A Case of Mistaken Identity
by Tim Pompey
Oh my God! What has happened to one of my favorite films? The original Kick-Ass was such a wonderful sleeper hit in 2010. Funny. Smart. Charming.
So how did this poser end up as its sequel? Did someone sneak into the editing room and commit sabotage? Or was this just a punk version that the producers accidentally released. Either way, you have to ask: Where is the real Kick-Ass?
Dave Lizewski (Aaron Taylor-Johnson), the original Kick-Ass, is now a senior in high school and apparently no closer to being a real superhero than he was three years ago.
Just the opposite for his Hit Girl sidekick Mindy Macready (Chloë Grace Moretz), who skips school to train in her dead father’s old studio and kicks some criminal ass on the side.
When Dave asks her to train him, she puts him through his paces and teaches him the science and art of whoopin’ butt.
Since there are only two of them against the criminal world, they decide to find a superhero team and discover a group called Justice Forever led by Colonel Stars and Stripes (Jim Carrey). Unfortunately, when Mindy is busted by her guardian, Detective Marcus Williams (Morris Chestnut), for skipping school, he makes her promise to stop being Hit Girl. Dave has to join without her.
Meanwhile, Dave’s old Red Mist nemesis, Chris D’Amico (Christopher Mintz-Plasse), who has renamed himself Motherf*#ker, is determined to kill Kick-Ass in revenge for blowing his father away with a bazooka. Dressed in his deceased mother’s kinky dominatrix outfit, he assembles a countergang of misfits, including a steroid monster of a woman called Mother Russia.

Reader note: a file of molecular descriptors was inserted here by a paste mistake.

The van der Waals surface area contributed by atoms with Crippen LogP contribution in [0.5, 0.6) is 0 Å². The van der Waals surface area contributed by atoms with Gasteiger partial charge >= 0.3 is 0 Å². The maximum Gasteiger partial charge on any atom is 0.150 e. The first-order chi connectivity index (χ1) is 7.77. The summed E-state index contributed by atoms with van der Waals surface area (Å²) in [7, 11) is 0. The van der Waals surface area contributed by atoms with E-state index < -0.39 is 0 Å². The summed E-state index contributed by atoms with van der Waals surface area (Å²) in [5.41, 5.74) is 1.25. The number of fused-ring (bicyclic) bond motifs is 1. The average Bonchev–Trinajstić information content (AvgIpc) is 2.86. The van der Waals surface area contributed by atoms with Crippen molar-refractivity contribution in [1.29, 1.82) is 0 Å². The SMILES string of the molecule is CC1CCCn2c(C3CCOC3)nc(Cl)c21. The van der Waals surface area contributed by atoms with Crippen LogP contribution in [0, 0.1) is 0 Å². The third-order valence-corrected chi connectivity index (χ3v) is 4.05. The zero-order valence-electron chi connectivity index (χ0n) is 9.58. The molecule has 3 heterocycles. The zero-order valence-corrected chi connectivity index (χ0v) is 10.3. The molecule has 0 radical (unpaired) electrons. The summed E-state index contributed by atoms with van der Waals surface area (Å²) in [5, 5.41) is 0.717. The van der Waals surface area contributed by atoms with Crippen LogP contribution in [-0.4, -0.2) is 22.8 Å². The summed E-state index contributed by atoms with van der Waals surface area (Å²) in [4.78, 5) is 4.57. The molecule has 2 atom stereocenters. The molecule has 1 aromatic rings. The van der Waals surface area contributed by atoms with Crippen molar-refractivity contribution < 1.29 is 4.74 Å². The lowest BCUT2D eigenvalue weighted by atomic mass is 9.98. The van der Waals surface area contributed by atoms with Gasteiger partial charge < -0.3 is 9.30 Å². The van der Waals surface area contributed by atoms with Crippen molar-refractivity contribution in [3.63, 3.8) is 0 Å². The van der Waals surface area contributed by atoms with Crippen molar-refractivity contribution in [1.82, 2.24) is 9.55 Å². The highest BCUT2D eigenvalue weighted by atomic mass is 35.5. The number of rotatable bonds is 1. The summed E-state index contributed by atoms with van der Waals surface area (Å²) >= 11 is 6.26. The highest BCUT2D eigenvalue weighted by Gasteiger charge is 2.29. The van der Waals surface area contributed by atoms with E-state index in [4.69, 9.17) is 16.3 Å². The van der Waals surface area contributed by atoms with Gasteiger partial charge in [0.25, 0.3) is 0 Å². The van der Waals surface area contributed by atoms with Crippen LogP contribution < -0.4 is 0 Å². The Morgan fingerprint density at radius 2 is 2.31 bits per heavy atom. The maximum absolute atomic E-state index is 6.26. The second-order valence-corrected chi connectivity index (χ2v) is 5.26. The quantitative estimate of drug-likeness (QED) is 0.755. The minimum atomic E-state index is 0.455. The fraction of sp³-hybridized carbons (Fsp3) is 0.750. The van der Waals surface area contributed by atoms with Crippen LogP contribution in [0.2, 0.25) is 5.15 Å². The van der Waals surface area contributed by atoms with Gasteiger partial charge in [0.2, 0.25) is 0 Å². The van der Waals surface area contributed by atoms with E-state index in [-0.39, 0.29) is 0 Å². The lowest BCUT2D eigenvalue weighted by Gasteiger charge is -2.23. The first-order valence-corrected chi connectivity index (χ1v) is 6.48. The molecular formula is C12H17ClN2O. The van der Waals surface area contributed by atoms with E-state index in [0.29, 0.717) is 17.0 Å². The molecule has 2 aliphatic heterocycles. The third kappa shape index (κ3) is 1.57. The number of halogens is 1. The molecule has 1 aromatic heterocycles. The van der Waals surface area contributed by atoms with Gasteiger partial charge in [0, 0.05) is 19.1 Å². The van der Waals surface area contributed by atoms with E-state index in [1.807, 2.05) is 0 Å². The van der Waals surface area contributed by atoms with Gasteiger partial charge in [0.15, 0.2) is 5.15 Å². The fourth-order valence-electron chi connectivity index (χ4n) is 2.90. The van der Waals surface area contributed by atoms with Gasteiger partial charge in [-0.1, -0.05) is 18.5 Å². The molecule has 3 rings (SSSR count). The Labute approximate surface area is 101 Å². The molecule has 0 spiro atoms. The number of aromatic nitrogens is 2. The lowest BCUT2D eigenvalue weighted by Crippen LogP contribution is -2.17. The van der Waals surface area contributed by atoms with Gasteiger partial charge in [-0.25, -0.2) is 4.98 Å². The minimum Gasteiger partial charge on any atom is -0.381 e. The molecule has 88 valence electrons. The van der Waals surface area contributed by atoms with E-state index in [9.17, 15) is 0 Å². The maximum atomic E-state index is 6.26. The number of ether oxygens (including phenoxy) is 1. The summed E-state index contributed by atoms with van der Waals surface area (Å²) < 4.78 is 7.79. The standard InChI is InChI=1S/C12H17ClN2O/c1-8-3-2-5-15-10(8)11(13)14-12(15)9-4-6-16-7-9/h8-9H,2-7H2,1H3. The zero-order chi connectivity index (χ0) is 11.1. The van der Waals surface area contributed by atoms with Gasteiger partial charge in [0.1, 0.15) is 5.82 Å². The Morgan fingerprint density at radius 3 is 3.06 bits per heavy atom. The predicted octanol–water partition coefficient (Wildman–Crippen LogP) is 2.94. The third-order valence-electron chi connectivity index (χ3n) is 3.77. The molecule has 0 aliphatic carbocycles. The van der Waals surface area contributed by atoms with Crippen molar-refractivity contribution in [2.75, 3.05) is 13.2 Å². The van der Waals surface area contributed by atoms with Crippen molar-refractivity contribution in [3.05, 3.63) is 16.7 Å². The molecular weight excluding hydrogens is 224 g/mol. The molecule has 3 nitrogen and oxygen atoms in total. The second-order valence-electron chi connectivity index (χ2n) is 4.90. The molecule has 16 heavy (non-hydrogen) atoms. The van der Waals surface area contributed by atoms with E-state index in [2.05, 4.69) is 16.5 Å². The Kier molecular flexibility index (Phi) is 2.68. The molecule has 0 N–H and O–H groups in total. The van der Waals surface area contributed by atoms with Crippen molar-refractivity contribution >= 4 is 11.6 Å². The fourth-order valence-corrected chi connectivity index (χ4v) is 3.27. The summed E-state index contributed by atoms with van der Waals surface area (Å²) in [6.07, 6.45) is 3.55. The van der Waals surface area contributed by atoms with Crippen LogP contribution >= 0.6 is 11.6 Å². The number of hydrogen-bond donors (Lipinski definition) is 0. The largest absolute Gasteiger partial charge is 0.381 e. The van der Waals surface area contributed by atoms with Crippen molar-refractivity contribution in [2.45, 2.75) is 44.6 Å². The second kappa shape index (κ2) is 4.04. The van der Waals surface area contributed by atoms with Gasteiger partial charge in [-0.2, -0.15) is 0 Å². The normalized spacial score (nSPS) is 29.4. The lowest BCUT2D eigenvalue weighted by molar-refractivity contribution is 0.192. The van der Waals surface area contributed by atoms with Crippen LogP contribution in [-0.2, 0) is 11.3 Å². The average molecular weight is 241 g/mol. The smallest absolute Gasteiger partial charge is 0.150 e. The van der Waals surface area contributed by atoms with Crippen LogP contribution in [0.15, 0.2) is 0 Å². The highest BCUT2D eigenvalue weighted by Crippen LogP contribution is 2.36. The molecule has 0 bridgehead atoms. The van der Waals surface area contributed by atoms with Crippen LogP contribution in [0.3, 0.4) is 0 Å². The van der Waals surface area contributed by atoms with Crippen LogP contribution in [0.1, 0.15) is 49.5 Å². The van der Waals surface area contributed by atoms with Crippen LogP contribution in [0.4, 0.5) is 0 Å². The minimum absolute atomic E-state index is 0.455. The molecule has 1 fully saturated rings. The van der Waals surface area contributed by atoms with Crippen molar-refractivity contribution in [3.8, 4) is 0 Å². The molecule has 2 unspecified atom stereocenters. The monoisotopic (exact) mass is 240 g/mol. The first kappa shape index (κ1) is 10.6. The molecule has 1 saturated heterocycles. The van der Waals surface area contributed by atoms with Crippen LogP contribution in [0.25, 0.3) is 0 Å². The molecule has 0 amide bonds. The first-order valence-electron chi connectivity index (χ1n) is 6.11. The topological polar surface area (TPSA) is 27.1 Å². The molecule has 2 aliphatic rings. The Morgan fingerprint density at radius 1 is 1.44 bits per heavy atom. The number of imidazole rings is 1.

The chase is on, and the results include but are not limited to: severed limbs, a father hung in his jail cell, an attempted rape and the beheading of a superhero. Get the picture? Oh, yes, and let’s not forget the rivers of puke and shit, superhero bathroom sex and, for good measure, a subplot that has Mindy dealing with a group of bitchy high school girls.
All of which leads me to wonder: Whose idea was this?
As best I can tell, all fingers point to director and screenwriter Jeff Wadlow, whose previous efforts include teen-terror films like Cry_Wolf and Never Back Down. I guess it makes perfect sense that he would bring these skills to Kick-Ass 2, with a jugular-slicing vengeance, no less.
But what about the story? Especially the funny parts?
Part of the charm of the first Kick-Ass was its love of comic books, its insight and humor about wanting to be special—heck, to be a real superhero and to make a difference in the world. In particular, it was the tenderhearted relationship between Kick-Ass, Hit Girl and their fathers.
Kick-Ass 2 wastes the considerable talents of Taylor-Johnson, who was riveting in Albert Nobbs; and Moretz, who gave such a bright performance in Hugo. But before either of these films, there was their pairing in the first Kick-Ass. And they really did kick some ass, with a little love and humor built in.
But not here. Instead, the producers and director chose to morph teenage comic book fantasy into a story about brutal street justice and to point out that in the real world, killing and maiming is how adults settle up. And if superheroes choose to join that league, so what? It’s how things get done.
While Kick-Ass 2 seems to be aimed at teenagers, this movie really is an adult vigilante pic that tries to have the best of both worlds: adolescent fantasy and full-on carnage.
It’s not a good pairing. It’s not a good comedy. It doesn’t kick ass or even throw dirt, and I can only hope that, after sitting through this miserable aberration, there are no more sequels. Please. I can’t take the pain.